... To attune to trends in newsrooms, in this study, we consider engagement as a form of interaction, or what Haim et al. (2018) call "popularity cues" as a site where news production and consumption interact. Our goal is to scrutinize audience engagement through aggregated metrics, seeing what newsworkers see, but at a scale that is often out of reach for individual journalists or news organizations. ...
... Our attempts to find "cultures of engagement" that showed explicit patterns of engagement across different national boundaries were based on a broader set of characteristics, such as practices, norms, and values. In that regard, claiming there are cultures of engagement based on three metrics of engagement that could be considered mere popularity cues (Haim et al., 2018) seems like a bet we are not willing to take. However, if we adhere to the reductionist approach that the industry and most often scholarship take toward engagement, and consider likes, shares, and comments as measures of engagement, then yes, we can find distinct patterns of engagement across national boundaries. ...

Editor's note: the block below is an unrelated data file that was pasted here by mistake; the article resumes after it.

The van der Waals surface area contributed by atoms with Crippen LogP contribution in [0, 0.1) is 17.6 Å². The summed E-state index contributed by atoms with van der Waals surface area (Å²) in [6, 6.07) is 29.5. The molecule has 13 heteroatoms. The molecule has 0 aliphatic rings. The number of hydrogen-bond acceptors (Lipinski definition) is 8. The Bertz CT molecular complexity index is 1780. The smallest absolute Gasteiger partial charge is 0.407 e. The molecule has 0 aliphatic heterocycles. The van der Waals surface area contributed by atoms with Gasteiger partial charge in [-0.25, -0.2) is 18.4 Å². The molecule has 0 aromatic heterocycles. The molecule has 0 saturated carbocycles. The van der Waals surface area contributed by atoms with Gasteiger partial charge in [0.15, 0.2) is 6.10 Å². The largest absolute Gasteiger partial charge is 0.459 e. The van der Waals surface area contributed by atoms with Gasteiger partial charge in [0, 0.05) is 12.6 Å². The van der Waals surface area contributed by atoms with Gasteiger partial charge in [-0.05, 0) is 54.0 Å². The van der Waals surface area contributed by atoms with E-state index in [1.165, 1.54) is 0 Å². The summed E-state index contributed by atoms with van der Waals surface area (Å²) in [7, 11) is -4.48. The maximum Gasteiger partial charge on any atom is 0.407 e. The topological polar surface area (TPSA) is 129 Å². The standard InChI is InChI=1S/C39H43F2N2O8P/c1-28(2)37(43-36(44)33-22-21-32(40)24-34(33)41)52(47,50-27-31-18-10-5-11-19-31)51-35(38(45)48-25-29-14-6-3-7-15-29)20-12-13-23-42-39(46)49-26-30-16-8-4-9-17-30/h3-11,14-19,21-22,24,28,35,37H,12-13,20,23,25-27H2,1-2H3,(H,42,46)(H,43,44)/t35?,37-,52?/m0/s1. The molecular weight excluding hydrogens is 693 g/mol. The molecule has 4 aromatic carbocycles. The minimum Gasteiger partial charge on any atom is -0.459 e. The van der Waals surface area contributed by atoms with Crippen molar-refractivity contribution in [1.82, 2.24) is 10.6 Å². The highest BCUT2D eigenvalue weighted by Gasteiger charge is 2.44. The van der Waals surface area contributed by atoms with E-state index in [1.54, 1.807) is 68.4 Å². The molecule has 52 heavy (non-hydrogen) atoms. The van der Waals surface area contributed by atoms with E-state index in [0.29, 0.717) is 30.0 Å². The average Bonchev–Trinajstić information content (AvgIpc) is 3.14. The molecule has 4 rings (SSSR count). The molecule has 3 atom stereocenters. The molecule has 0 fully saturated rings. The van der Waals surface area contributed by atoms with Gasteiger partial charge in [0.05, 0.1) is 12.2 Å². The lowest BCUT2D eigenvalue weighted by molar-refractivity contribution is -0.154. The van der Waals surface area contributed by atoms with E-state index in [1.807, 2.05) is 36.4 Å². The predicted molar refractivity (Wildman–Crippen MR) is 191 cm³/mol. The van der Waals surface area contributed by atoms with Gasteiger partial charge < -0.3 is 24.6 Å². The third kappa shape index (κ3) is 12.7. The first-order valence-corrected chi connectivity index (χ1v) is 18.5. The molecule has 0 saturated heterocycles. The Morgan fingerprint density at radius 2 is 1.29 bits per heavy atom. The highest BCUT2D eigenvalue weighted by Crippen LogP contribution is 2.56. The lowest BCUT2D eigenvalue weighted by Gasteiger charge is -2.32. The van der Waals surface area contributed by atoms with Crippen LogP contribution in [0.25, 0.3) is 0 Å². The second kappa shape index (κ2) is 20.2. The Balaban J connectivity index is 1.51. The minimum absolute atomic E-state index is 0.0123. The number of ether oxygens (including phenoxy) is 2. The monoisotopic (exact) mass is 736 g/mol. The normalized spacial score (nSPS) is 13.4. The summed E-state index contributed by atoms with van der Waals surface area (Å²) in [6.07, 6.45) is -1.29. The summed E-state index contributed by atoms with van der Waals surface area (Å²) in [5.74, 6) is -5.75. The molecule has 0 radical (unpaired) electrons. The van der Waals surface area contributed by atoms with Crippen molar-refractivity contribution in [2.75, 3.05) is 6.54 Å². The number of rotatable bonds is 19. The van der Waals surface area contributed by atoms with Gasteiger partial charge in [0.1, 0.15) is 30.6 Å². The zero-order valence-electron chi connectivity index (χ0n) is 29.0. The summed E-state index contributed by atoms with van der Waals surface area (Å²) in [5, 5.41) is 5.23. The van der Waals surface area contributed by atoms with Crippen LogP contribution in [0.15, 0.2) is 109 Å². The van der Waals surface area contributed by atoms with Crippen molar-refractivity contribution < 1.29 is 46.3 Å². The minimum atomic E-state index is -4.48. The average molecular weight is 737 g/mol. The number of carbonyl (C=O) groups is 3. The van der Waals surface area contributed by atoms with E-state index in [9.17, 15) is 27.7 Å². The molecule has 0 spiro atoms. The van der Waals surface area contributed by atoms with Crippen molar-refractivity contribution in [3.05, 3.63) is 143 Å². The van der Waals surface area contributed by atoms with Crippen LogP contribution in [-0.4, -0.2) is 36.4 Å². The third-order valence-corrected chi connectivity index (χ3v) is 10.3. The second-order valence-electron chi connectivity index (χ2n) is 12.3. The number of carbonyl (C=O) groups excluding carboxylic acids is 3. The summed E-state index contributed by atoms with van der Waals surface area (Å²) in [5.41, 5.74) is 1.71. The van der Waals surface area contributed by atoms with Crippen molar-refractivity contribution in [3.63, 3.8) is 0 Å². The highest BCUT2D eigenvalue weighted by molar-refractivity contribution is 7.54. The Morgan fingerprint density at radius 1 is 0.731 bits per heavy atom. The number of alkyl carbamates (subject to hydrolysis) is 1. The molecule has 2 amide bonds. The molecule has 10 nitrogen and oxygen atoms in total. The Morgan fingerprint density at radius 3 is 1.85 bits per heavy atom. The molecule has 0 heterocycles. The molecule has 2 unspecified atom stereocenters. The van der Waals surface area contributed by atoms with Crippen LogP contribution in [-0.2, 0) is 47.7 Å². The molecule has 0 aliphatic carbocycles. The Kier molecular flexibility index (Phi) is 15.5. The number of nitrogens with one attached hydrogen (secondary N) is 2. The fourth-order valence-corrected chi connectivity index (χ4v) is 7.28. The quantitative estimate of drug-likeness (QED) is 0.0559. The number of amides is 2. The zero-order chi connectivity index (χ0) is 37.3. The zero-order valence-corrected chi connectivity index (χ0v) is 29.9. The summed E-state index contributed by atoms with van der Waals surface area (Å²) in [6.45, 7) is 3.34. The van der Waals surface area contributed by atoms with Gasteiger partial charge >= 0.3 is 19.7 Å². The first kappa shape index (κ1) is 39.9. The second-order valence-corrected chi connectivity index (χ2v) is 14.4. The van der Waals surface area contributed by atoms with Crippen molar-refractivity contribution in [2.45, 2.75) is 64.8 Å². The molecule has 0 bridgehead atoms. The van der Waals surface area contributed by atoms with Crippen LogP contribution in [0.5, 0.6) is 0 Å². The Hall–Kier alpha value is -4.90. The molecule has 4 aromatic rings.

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Information production, dissemination, and consumption are contingent upon cultural and financial dimensions. This study attempts to find cultures of engagement that reflect how audiences engage with news posts made by either commercial or state-owned news outlets on Facebook. To do so, we collected over a million news posts ( n = 1,173,159) produced by 482 news outlets in three Scandinavian countries (Denmark, Norway, and Sweden) and analyzed over 69 million interactions across three metrics of engagement (i.e. comments, likes, and shares). More concretely, we investigate whether the patterns of engagement follow distinct patterns across national boundaries and type of outlet ownership. While we are skeptical of metrics of engagement as markers of specific cultures of engagement, our results show that there are clear differences in how readers engage with news posts depending on the country of origin and whether they are fully state-owned or private-owned outlets.